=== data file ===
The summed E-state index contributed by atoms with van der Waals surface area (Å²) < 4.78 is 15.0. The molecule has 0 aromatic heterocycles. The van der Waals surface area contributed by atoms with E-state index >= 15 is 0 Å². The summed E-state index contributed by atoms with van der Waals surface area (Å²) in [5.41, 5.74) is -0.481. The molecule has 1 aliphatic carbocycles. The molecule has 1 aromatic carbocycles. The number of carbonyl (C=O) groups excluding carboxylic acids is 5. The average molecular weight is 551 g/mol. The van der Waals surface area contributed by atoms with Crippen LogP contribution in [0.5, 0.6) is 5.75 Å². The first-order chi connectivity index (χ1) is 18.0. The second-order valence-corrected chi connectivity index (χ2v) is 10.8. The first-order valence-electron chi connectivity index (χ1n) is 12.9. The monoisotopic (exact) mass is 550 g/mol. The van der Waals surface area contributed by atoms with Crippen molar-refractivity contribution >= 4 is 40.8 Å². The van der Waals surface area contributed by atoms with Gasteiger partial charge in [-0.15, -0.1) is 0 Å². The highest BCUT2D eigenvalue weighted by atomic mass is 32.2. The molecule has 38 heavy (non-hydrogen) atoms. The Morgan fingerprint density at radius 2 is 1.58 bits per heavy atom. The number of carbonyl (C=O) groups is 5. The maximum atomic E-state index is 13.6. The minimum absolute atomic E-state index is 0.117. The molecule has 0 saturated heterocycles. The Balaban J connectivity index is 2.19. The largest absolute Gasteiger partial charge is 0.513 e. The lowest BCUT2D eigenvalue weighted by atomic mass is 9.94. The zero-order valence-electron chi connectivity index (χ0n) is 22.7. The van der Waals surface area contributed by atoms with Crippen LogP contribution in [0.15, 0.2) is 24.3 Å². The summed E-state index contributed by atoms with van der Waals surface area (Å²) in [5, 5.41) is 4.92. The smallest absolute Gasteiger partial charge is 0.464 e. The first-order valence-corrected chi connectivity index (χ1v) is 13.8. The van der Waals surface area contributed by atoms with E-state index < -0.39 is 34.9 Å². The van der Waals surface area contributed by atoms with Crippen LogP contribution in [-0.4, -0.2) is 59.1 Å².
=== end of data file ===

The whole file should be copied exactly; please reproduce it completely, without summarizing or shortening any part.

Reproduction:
The summed E-state index contributed by atoms with van der Waals surface area (Å²) < 4.78 is 15.0. The molecule has 0 aromatic heterocycles. The van der Waals surface area contributed by atoms with E-state index >= 15 is 0 Å². The summed E-state index contributed by atoms with van der Waals surface area (Å²) in [5.41, 5.74) is -0.481. The molecule has 1 aliphatic carbocycles. The molecule has 1 aromatic carbocycles. The number of carbonyl (C=O) groups excluding carboxylic acids is 5. The average molecular weight is 551 g/mol. The van der Waals surface area contributed by atoms with Crippen LogP contribution in [0.5, 0.6) is 5.75 Å². The first-order chi connectivity index (χ1) is 18.0. The second-order valence-corrected chi connectivity index (χ2v) is 10.8. The first-order valence-electron chi connectivity index (χ1n) is 12.9. The monoisotopic (exact) mass is 550 g/mol. The van der Waals surface area contributed by atoms with Crippen molar-refractivity contribution >= 4 is 40.8 Å². The van der Waals surface area contributed by atoms with Gasteiger partial charge in [-0.15, -0.1) is 0 Å². The highest BCUT2D eigenvalue weighted by atomic mass is 32.2. The molecule has 38 heavy (non-hydrogen) atoms. The Morgan fingerprint density at radius 2 is 1.58 bits per heavy atom. The number of carbonyl (C=O) groups is 5. The maximum atomic E-state index is 13.6. The minimum absolute atomic E-state index is 0.117. The molecule has 0 saturated heterocycles. The Balaban J connectivity index is 2.19. The largest absolute Gasteiger partial charge is 0.513 e. The lowest BCUT2D eigenvalue weighted by atomic mass is 9.94. The zero-order valence-electron chi connectivity index (χ0n) is 22.7. The van der Waals surface area contributed by atoms with Crippen LogP contribution in [0.15, 0.2) is 24.3 Å². The summed E-state index contributed by atoms with van der Waals surface area (Å²) in [5, 5.41) is 4.92. The smallest absolute Gasteiger partial charge is 0.464 e. The first-order valence-corrected chi connectivity index (χ1v) is 13.8. The van der Waals surface area contributed by atoms with E-state index < -0.39 is 34.9 Å². The van der Waals surface area contributed by atoms with Crippen LogP contribution in [-0.4, -0.2) is 59.1 Å².